Chris Sharp, Speaker at American Health Lawyers Association Webinar, “Best Practices for Medical Staff Investigations”

Our Partner, Chris Sharp, was a presenter for the American Health Lawyers Association webinar, “Best Practices for Medical Staff Investigations” held on April 26, 2022. Mr. Sharp has devoted a substantial amount of his practice since 1988 to the defense of physicians in hospital medical staff peer review Fair Hearings.  His extensive experiences and advocacy for physicians contributed to a lively exploration of topics with opposing views from hospital attorney, John Synowicki of Polsinelli law firm. The Introduction for the presentation follows:

The Healthcare Quality Improvement Act of 1986 (“HCQIA”) provides facilities and individual participants with qualified immunity from liability if they provide the practitioner with the statutory minimums of due process in the Medical Staff Bylaws, and if the action is taken with the reasonable belief that it is necessary to promote quality health care. Those minimums include : (a) Notice of Hearing stating the specific charges against him or her and a list of witnesses who are expected to testify against the Physician; (b) the right to confront and cross-examine the witnesses testifying against him or her; (c) the right to be represented by an attorney; (d)the right to call witnesses and present other evidence in his or her behalf; (e) the right to file a Written Statement after the close of evidence in the case; and (f) the right to have a record made of the proceedings.

The Joint Commission has also promulgated performance standards for Medical Staff Bylaws which expand on some of the HCQIA minimums. MS 01.01.01 Standards 30 -36 and PS 10.01.01 directly involve the peer review hearing process. One important standard under PS 10.01.01 is that the appointed hearing committee have members who are “unbiased” which is designed to eliminate committee members who were personally involved in the patient case(s) under review or in the preliminary processes leading up to the fair hearing. Financial interest is also listed as a bias, and it may be argued that a hospital-employed or contracting physician should be eliminated for his or her financial bias in favor of the hospital’s administration, especially in cases where the administration leadership has demonstrated a bias against the effected practitioner or expressed desire for an adverse outcome against him or her.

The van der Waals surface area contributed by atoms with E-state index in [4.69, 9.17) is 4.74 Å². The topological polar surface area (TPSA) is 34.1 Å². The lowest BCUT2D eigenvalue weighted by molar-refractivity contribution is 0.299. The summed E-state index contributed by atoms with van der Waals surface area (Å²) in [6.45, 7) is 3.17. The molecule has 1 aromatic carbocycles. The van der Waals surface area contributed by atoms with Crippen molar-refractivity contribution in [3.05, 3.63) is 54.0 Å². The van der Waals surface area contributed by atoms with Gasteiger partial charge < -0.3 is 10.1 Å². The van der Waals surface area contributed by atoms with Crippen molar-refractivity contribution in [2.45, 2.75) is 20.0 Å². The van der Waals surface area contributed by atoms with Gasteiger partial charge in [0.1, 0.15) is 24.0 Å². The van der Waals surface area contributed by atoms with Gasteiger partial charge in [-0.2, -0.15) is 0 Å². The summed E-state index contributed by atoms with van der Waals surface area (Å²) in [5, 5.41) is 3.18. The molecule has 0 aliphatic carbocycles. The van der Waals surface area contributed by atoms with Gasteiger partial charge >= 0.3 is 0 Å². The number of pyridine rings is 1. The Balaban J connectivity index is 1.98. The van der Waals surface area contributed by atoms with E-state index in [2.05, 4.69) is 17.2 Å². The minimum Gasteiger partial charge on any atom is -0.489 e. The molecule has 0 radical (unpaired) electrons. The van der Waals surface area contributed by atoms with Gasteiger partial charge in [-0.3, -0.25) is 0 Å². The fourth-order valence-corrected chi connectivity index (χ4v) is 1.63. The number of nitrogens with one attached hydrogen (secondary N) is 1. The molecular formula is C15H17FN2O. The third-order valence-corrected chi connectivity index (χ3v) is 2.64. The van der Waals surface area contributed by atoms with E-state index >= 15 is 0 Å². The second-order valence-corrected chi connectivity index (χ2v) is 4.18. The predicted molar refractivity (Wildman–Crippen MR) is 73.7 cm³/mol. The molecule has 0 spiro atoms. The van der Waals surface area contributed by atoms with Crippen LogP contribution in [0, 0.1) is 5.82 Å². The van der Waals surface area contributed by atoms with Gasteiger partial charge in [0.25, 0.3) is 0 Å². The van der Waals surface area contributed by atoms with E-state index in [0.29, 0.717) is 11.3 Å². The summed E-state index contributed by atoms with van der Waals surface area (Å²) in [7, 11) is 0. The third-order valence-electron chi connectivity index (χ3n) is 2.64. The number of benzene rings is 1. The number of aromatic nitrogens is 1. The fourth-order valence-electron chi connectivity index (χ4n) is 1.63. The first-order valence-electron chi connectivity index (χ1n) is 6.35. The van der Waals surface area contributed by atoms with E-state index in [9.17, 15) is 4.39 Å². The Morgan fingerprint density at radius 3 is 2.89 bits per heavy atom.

The qualified immunity granted by adherence to HCQIA standards is difficult for the affected physician to overcome in a suit against the facility or the participants in the fair hearing process. The cost in terms of time and money to wage a legal battle is a significant barrier to seeking redress for wrongful peer review in the courts for all but the wealthiest of physicians. In addition, physicians who sue hospitals may be stigmatized for life in seeking credentials from another hospital.

Knowing these barriers exist can serve to encourage administrators and Medical Staff leaders in some cases to take extra-hearing measures to ensure that the outcome will be adverse to the Physician. Many of these measures can be taken behind the scenes in private conversations with hearing panel members or MEC members or testifying employed witnesses. Obviously, the physician has no knowledge of these contacts and no means of discovery.

The “fundamental fairness” of the process can be easily subverted, deliberately or unintentionally, by this kind of misconduct, and all the participants must be sensitive to this issue and exercise extreme caution and diligence to insulate the participants and the process from inappropriate influences. The goal of peer review is to produce a decision that is properly based upon the credible evidence admitted in the hearing.

What follows is a more detailed review of some examples of the potential bias-producing actions, as well as suggestions of some Bylaw provisions and/or countermeasures that might effectively protect the process and the physician.